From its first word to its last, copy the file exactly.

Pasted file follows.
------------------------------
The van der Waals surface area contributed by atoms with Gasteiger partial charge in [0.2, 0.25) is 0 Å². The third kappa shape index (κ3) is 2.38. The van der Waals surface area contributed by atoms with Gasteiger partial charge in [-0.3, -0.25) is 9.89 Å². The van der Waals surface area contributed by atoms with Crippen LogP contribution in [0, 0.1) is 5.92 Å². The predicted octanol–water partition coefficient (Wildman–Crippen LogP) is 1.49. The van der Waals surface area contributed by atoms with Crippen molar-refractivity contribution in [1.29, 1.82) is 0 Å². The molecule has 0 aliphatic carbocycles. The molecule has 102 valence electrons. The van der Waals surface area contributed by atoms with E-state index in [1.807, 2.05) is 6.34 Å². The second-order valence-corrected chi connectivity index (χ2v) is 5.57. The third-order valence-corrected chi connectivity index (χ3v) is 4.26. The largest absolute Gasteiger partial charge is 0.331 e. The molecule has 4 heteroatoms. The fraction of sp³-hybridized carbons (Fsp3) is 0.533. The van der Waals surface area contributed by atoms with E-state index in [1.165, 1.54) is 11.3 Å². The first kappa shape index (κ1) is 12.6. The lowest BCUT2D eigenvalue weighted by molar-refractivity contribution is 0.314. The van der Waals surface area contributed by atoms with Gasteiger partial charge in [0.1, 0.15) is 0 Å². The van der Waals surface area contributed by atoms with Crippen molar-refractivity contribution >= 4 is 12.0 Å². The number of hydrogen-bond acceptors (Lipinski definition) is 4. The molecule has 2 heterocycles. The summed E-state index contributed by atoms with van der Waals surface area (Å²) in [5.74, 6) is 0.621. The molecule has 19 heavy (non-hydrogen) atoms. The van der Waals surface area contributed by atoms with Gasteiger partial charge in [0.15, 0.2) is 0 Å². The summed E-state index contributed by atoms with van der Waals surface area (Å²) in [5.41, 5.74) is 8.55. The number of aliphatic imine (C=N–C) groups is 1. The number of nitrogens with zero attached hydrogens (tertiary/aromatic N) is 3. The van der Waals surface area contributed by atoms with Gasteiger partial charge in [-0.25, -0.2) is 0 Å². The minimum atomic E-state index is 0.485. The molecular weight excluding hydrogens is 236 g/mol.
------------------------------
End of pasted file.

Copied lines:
The van der Waals surface area contributed by atoms with Gasteiger partial charge in [0.2, 0.25) is 0 Å². The third kappa shape index (κ3) is 2.38. The van der Waals surface area contributed by atoms with Gasteiger partial charge in [-0.3, -0.25) is 9.89 Å². The van der Waals surface area contributed by atoms with Crippen LogP contribution in [0, 0.1) is 5.92 Å². The predicted octanol–water partition coefficient (Wildman–Crippen LogP) is 1.49. The van der Waals surface area contributed by atoms with Crippen molar-refractivity contribution in [1.29, 1.82) is 0 Å². The molecule has 0 aliphatic carbocycles. The molecule has 102 valence electrons. The van der Waals surface area contributed by atoms with E-state index in [1.807, 2.05) is 6.34 Å². The second-order valence-corrected chi connectivity index (χ2v) is 5.57. The third-order valence-corrected chi connectivity index (χ3v) is 4.26. The largest absolute Gasteiger partial charge is 0.331 e. The molecule has 4 heteroatoms. The fraction of sp³-hybridized carbons (Fsp3) is 0.533. The van der Waals surface area contributed by atoms with E-state index in [1.165, 1.54) is 11.3 Å². The first kappa shape index (κ1) is 12.6. The lowest BCUT2D eigenvalue weighted by molar-refractivity contribution is 0.314. The van der Waals surface area contributed by atoms with Gasteiger partial charge in [0.1, 0.15) is 0 Å². The van der Waals surface area contributed by atoms with Crippen molar-refractivity contribution >= 4 is 12.0 Å². The number of hydrogen-bond acceptors (Lipinski definition) is 4. The molecule has 2 heterocycles. The summed E-state index contributed by atoms with van der Waals surface area (Å²) in [5.74, 6) is 0.621. The molecule has 19 heavy (non-hydrogen) atoms. The van der Waals surface area contributed by atoms with Gasteiger partial charge in [0.15, 0.2) is 0 Å². The summed E-state index contributed by atoms with van der Waals surface area (Å²) in [5.41, 5.74) is 8.55. The number of aliphatic imine (C=N–C) groups is 1. The number of nitrogens with zero attached hydrogens (tertiary/aromatic N) is 3. The van der Waals surface area contributed by atoms with Gasteiger partial charge in [-0.25, -0.2) is 0 Å². The minimum atomic E-state index is 0.485. The molecular weight excluding hydrogens is 236 g/mol.